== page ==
Risk Factors for Ovarian Cancer

The biologic events that lead to ovarian cancer remain unknown. Several factors (e.g., hormonal, environmental, and genetic variables) may play a role, although all women are at risk for developing this disease.

A number of specific risk factors are associated with epithelial ovarian cancer, although these factors are not linked with more rare forms of ovarian cancer, such as germ cell tumors. Unfortunately, most ovarian cancer cases occur without identifiable risk factors.

Risk factors include the following:

  • Family history of ovarian cancer—A woman's family history is the most important factor to be considered when estimating her risk for ovarian cancer. Research suggests that a woman has as high as a 50 percent risk of getting ovarian cancer if two or more first-degree (e.g., mother, sister, daughter) or second-degree (e.g., grandmother, aunt) relatives have had this disease. Researchers have identified three distinct ways in which ovarian cancer can be inherited:
    1. Site-specific ovarian cancer syndrome applies to women with two or more first-degree, or first- and second-degree relatives who have had ovarian cancer. This is a rare syndrome in which multiple female family members are affected by the development of ovarian cancer only.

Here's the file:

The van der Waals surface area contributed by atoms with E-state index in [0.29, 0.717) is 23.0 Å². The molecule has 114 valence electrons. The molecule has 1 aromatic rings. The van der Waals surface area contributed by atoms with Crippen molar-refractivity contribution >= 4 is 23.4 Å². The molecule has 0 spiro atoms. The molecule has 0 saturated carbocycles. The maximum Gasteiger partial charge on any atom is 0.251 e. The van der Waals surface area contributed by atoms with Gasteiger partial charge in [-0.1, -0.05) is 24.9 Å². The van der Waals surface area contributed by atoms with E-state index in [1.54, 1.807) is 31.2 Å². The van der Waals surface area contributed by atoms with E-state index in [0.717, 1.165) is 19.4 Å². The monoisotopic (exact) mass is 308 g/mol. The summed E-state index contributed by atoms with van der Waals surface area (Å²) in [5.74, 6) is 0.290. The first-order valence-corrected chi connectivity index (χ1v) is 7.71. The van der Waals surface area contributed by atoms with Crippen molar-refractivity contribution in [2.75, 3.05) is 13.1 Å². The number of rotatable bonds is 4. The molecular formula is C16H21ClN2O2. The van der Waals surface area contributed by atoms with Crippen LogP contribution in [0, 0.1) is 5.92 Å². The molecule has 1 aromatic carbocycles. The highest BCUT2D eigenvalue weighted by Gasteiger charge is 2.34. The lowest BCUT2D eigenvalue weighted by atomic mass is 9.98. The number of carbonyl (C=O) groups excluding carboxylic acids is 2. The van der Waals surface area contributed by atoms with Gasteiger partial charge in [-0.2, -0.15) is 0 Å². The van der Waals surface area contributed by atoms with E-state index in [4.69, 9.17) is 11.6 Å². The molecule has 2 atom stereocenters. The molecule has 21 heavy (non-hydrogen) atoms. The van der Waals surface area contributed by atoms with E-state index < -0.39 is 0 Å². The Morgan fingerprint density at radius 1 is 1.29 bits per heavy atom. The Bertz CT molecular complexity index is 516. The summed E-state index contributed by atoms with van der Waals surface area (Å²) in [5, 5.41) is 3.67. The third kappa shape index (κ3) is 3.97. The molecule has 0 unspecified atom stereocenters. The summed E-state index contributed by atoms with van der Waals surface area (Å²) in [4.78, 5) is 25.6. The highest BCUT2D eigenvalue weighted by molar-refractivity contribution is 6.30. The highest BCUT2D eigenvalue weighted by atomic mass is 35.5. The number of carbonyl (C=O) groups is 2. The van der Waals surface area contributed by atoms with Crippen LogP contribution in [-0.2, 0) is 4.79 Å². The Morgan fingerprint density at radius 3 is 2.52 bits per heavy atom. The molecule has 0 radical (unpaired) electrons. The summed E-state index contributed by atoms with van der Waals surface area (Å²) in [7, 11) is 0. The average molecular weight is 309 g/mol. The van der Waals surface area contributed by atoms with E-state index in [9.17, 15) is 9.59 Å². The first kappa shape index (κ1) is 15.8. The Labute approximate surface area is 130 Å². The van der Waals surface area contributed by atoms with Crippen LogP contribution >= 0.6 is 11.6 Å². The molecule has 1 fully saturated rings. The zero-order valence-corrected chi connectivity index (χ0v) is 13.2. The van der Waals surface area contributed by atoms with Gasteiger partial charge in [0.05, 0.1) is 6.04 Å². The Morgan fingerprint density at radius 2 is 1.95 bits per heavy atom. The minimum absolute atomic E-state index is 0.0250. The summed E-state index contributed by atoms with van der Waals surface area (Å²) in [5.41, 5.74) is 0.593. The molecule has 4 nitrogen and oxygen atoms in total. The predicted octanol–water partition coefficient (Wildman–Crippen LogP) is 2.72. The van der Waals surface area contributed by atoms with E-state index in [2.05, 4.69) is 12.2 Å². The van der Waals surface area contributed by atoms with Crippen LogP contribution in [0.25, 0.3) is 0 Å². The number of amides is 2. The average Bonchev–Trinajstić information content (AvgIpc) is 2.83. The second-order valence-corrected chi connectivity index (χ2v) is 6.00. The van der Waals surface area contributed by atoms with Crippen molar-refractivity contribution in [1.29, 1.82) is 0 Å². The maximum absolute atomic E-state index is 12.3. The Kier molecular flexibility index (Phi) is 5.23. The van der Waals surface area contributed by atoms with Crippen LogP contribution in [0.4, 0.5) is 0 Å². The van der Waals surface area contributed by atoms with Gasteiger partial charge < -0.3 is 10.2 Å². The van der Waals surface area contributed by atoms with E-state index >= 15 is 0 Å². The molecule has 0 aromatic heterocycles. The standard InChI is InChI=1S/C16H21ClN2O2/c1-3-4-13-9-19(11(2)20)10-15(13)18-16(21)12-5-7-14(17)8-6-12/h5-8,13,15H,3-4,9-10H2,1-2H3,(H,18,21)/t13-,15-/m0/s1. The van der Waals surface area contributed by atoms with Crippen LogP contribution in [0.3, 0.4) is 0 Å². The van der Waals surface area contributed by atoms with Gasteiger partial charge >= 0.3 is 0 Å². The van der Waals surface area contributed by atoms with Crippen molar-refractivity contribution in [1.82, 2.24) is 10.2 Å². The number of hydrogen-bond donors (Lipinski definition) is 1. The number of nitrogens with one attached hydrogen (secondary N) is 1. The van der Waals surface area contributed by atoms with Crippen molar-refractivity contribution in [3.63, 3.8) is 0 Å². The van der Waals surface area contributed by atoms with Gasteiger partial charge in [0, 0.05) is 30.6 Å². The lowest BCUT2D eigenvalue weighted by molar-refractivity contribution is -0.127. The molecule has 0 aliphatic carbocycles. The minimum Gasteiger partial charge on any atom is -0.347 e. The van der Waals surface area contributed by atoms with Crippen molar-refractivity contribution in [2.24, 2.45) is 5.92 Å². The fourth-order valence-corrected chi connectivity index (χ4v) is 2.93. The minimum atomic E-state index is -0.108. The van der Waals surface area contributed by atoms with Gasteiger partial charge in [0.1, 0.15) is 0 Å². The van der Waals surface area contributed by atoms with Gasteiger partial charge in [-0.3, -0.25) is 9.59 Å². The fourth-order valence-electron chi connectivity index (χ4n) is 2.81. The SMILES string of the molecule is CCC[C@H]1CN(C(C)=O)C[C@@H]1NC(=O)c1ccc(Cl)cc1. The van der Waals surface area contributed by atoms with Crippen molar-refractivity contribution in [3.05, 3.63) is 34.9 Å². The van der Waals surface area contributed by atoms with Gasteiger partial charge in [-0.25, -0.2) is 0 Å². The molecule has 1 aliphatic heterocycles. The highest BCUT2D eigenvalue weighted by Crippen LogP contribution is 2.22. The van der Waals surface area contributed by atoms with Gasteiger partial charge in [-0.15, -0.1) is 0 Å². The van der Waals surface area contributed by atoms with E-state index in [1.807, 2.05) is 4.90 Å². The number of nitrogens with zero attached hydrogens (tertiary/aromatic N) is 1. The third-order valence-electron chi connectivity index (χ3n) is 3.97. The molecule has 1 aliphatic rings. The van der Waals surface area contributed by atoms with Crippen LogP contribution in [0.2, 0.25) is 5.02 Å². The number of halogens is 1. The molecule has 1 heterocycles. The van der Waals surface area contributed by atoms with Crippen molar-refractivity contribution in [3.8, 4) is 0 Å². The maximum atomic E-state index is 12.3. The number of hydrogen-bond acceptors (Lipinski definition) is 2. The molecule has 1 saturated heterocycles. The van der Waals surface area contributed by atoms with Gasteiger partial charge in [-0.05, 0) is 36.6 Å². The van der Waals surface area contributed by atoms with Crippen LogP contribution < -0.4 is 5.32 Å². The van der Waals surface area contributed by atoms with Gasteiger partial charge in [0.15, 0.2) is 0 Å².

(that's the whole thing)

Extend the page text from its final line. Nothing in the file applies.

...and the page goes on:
2. Breast/ovarian cancer syndrome applies to women who have first-and second-degree relatives with breast and/or ovarian cancers. Breast/ovarian cancer syndrome is a genetic disorder in which women have ovarian cancer that is associated with early onset breast cancer. Women with this syndrome have a mutation (abnormal change) in either the BRCA1 or BRCA2 genes. It is believed that BRCA1 and BRCA2 are tumor suppressor (cancer-preventing) genes parts of the chemical DNA that encodes the body's building blocks. Their usual role is to make proteins that regulate cell growth and repair of DNA in the breast and/or ovaries. Genetic defects make women more susceptible to cancer development in these tissues. By age 70, approximately one-half of all women with inherited BRCA1 mutations will get breast and/or ovarian cancer; women with BRCA2 mutations have a comparable risk of breast cancer.
    3. Lynch syndrome II (family cancer syndrome) applies to women with female or male relatives who have had nonpolyposis cancer of the colorectal system (disease not associated with polyps—masses that protrude from the intestinal lining), endometrium (lining of the womb), gastrointestinal tract, kidneys, pancreas, ovary, or other sites. Lynch syndrome also is linked with an inherited genetic mutation that lessens the body's ability to prevent cancer.
  • Age—The risk for developing ovarian cancer increases with age. Most cases occur after menopause, which usually takes place around the age of 51. Over 50 percent of all ovarian cancers occur in women older than age 65.